Europeans need to work more

Income per person in the European region is around 30 percent less than in America and average growth rates are lower too. A new paper from the Organisation of Economic Co-operation and Development (OECD) examines why.

The OECD argues that America earns more than Europe, because more of its population works:

  • In America, 70 per cent of women work or are looking for work; in the European Union only 61 per cent are.

  • Only 45 per cent of those aged 55 to 64 years are looking for work or have a job in Europe, while the comparable figure is 62 per cent in America.

  • This rate sinks to 32 per cent in Italy and 29 per cent in Belgium.

    Europe’s more onerous tax system explains some of this difference. The OECD contends that fewer women work in Europe because the incomes of a second earner are taxed at a much higher rate than the main earner. For example, in Germany, spouses of people on the average production worker’s wage must pay 53 cents in tax out of the first euro they earn.

    Retirement rules and benefits also discourage older Europeans from working. Giving up guaranteed benefits for an uncertain job market is difficult. Moreover, some benefits expire if you keep working. The OECD argues that this constitutes an implicit “tax” on working during your potential retirement:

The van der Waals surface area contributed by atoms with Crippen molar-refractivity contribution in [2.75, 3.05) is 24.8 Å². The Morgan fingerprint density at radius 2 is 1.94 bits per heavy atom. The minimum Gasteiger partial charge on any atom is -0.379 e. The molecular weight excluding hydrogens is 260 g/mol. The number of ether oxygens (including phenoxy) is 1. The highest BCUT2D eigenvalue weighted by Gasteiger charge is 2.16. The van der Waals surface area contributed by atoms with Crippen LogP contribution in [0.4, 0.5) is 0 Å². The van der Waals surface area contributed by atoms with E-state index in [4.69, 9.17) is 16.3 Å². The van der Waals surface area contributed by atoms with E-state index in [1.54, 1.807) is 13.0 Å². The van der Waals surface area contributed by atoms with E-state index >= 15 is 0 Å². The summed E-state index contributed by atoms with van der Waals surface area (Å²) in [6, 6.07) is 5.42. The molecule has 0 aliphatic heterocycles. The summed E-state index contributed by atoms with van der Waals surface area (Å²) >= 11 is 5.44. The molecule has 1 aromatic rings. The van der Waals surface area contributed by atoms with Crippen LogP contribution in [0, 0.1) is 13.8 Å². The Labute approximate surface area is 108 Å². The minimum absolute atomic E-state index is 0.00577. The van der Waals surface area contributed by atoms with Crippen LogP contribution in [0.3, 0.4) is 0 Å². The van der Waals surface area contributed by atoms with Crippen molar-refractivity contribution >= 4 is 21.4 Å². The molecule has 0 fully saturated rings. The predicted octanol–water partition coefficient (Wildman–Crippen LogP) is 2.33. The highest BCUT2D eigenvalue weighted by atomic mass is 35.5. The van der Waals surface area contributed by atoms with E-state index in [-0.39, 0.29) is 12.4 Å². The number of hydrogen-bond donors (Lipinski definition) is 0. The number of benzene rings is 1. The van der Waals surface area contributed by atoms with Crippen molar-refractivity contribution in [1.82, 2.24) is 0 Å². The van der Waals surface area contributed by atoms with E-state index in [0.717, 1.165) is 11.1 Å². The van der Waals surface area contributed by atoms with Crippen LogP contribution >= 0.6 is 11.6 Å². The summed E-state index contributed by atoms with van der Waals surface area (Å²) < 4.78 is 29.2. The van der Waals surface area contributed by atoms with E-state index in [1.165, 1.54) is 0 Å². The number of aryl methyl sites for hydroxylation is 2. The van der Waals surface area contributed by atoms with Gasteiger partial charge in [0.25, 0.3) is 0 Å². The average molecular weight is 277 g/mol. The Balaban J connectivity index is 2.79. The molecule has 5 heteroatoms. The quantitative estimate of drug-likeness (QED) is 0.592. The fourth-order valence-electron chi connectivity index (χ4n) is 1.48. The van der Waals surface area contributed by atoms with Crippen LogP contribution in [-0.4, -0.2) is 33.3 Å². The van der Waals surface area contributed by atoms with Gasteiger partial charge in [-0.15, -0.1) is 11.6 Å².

• For 55-year-olds in Germany and France, this implicit tax amounts to 50 per cent of the average wage for people in that group.

  • For 60-year-old Dutch people, this loss of benefits is 90 per cent of the wage.

  • Belgians 60 or older face an effective tax rate of 80 per cent.

    The OECD concludes that if pensions guaranteed only a lump sum of money – not a guaranteed yearly benefit – most Europeans would work as long as Americans.

    Source: Jean-Philippe Cotis, Economic Policy Reforms: Going for Growth, Organisation of Economic Cooperation and Development, March 1, 2005.

    For study:,2340,en_2649_201185_34429380_1_1_1_1,00.html

    For more on International Institutions and Growth:

    FMF Policy Bulletin/ 19 April 2005
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